Testing experts tell us that about half of the water samples they take come back positive for Legionella – again, that’s not surprising because it naturally occurs in water. What the CDC says is that the goal of water management is to ensure that it’s well controlled. So, if a test result indicates that a system isn’t well controlled, we’ll take actions based on CDC guidance as well as that of industry groups like ASHRAE and the American Industrial Hygiene Association. That means we will do things like restrict access to fixtures, notify tenants with signage, flush the system, and make other adjustments to the system operations. We’ll then retest, of course, and in the meantime, we’ll take extra steps, such as providing bottled water for tenants.

So, give us the real talk. Should people be afraid of getting sick from drinking water at office buildings?

Generally, no. Using building water for hand washing and consumption presents a low risk to contracting Legionnaires’ disease according to the CDC; because, inhalation of air particles that contain Legionella is the primary source of contracting Legionnaires. But we’re being vigilant, adhering to updated industry standards, and taking an aggressive approach to testing and treatment.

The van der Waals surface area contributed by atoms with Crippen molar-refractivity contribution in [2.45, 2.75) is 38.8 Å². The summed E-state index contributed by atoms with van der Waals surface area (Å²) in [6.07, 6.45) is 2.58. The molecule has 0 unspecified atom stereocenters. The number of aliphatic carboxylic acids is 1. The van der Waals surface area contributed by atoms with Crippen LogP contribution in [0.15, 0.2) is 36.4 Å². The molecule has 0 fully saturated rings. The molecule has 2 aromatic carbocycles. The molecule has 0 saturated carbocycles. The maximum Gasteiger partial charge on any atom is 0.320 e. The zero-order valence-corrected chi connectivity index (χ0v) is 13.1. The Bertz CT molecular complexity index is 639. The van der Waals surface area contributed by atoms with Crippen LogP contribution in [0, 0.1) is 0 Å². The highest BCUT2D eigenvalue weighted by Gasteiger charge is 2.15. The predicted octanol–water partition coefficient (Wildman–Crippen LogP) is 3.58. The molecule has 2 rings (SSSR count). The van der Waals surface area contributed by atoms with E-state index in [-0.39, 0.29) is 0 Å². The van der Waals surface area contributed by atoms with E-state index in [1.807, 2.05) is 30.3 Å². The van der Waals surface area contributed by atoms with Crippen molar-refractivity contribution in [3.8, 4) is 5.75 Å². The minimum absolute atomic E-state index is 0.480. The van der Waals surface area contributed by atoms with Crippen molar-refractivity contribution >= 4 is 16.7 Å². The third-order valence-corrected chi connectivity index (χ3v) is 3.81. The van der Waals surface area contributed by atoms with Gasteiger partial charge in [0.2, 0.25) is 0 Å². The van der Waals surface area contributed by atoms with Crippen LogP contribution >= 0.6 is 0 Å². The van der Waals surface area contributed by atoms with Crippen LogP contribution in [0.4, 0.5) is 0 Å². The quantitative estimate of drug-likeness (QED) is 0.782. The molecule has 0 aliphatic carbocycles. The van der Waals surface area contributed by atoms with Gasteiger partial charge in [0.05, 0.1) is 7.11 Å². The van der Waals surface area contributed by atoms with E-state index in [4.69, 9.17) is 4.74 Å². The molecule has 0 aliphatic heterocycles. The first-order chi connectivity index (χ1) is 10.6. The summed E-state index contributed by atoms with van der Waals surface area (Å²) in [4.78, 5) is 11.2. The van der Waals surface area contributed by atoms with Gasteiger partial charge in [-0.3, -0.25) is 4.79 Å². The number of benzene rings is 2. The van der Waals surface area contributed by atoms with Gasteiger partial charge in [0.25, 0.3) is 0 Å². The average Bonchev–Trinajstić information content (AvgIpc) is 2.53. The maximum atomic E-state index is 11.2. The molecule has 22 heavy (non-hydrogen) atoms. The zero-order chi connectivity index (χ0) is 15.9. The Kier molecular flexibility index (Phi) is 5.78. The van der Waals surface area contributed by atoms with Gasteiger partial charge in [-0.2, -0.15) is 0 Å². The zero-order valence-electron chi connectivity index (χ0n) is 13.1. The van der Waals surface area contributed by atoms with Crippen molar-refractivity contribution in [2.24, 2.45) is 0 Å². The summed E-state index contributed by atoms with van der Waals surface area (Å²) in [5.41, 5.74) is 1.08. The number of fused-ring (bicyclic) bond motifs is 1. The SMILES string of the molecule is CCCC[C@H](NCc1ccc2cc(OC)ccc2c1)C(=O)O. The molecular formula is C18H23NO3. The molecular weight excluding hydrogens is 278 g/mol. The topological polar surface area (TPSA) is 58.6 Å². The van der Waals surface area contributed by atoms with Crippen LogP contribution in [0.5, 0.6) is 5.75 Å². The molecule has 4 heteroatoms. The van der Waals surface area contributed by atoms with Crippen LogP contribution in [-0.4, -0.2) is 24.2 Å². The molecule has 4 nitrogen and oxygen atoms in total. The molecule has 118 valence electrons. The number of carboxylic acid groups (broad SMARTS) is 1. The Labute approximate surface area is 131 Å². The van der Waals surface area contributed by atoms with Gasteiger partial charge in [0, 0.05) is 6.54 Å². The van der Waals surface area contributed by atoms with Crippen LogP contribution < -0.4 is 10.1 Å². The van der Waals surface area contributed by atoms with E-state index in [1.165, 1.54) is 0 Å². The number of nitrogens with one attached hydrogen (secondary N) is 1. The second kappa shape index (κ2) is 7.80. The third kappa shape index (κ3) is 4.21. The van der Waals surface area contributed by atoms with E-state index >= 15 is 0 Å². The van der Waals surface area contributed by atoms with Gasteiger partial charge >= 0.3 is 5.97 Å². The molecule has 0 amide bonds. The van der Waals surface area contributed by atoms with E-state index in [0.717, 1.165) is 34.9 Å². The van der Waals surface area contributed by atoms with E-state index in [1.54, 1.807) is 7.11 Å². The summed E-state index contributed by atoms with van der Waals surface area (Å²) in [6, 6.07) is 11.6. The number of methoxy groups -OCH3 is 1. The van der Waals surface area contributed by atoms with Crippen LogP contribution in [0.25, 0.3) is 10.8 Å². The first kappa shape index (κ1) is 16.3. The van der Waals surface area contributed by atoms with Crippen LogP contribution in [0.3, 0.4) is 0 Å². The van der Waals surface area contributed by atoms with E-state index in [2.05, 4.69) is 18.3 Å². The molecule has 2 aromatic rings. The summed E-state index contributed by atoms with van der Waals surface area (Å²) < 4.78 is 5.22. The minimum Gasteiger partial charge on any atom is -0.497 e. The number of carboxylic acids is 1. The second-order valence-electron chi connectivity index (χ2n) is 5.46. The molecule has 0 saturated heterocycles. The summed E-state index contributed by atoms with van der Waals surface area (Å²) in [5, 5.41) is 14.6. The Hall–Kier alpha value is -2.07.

In other words, just because a result shows that Legionella growth is not well controlled in a fixture, it doesn’t mean there’s an immediate risk to people; we’ll be particularly concerned with inhalation from things like showers or humidifiers because that remains the primary way to get infected, per the CDC. We are keeping tenants informed when we make modifications if results indicate Legionella growth is not well controlled and sharing testing results with tenants. In other words, GSA is taking a comprehensive, science-based, transparent approach to what we’re doing.

Should GSA expect more test results showing that Legionella growth is not well controlled due to more testing this year?

Yes. Since Legionella is naturally present in drinking water, more water testing overall will typically lead to more tests showing some areas where Legionella growth is not well controlled. By uncovering that information, it allows landlords like GSA to take actions and make operational changes like more frequent flushing. A prudent, proactive approach is what’s most important when it comes to water quality management, and that’s what we’re doing. My hope is that by keeping our tenants informed when we get a result that Legionella growth is not well controlled at a fixture in the building, we’ll build trust that we’re proactively identifying and fixing issues and keeping people safe. 

Can people who are worried about water quality take any extra steps in GSA buildings - or any buildings for that matter - to keep themselves safe?

Even though the risk is low, the CDC has some guidance for people who are 50 or older, a current or former smoker, have chronic lung disease, or have a weak immune system.  If you fall into any of these categories, the CDC recommends you consider things like not taking a shower at a facility and filling a sink slowly to avoid creating mist. Of course, you can always talk to your healthcare provider about other precautions they may recommend. And, I know that federal agencies have points of contact if - for example - a federal employee’s healthcare provider recommends alternative accommodations while any water quality issues are addressed.